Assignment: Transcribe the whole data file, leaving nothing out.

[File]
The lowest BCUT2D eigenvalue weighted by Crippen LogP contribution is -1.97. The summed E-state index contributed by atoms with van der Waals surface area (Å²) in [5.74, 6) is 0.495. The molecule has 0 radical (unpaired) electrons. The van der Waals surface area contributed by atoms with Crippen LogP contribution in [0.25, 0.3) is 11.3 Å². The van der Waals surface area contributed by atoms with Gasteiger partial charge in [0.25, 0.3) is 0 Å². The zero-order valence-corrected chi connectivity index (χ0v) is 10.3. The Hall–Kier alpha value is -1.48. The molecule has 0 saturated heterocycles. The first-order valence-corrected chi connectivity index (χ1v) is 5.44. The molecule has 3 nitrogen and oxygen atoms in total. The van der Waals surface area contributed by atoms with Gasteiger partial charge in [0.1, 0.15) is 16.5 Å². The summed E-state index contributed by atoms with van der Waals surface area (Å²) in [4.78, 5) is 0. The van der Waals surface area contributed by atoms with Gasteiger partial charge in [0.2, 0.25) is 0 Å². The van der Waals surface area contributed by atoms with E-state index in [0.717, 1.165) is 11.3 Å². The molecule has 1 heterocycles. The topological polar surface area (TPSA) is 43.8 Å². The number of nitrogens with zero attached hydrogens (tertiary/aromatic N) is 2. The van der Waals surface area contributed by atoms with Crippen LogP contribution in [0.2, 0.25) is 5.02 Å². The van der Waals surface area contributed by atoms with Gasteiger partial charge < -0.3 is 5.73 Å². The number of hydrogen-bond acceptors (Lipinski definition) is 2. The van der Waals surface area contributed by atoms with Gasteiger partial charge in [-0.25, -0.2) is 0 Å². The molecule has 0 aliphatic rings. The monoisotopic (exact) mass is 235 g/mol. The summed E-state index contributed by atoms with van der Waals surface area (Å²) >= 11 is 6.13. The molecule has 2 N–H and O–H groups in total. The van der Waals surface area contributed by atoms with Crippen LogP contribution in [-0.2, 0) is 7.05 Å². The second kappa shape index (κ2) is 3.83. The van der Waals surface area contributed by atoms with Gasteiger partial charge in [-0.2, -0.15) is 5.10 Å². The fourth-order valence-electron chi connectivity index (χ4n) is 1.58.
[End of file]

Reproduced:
The lowest BCUT2D eigenvalue weighted by Crippen LogP contribution is -1.97. The summed E-state index contributed by atoms with van der Waals surface area (Å²) in [5.74, 6) is 0.495. The molecule has 0 radical (unpaired) electrons. The van der Waals surface area contributed by atoms with Crippen LogP contribution in [0.25, 0.3) is 11.3 Å². The van der Waals surface area contributed by atoms with Gasteiger partial charge in [0.25, 0.3) is 0 Å². The zero-order valence-corrected chi connectivity index (χ0v) is 10.3. The Hall–Kier alpha value is -1.48. The molecule has 0 saturated heterocycles. The first-order valence-corrected chi connectivity index (χ1v) is 5.44. The molecule has 3 nitrogen and oxygen atoms in total. The van der Waals surface area contributed by atoms with Gasteiger partial charge in [0.1, 0.15) is 16.5 Å². The summed E-state index contributed by atoms with van der Waals surface area (Å²) in [4.78, 5) is 0. The van der Waals surface area contributed by atoms with Gasteiger partial charge in [0.2, 0.25) is 0 Å². The van der Waals surface area contributed by atoms with E-state index in [0.717, 1.165) is 11.3 Å². The molecule has 1 heterocycles. The topological polar surface area (TPSA) is 43.8 Å². The number of nitrogens with zero attached hydrogens (tertiary/aromatic N) is 2. The van der Waals surface area contributed by atoms with Crippen LogP contribution in [0.2, 0.25) is 5.02 Å². The van der Waals surface area contributed by atoms with Gasteiger partial charge < -0.3 is 5.73 Å². The number of hydrogen-bond acceptors (Lipinski definition) is 2. The van der Waals surface area contributed by atoms with Gasteiger partial charge in [-0.25, -0.2) is 0 Å². The molecule has 0 aliphatic rings. The monoisotopic (exact) mass is 235 g/mol. The summed E-state index contributed by atoms with van der Waals surface area (Å²) >= 11 is 6.13. The molecule has 2 N–H and O–H groups in total. The van der Waals surface area contributed by atoms with Crippen LogP contribution in [-0.2, 0) is 7.05 Å². The second kappa shape index (κ2) is 3.83. The van der Waals surface area contributed by atoms with Gasteiger partial charge in [-0.2, -0.15) is 5.10 Å². The fourth-order valence-electron chi connectivity index (χ4n) is 1.58.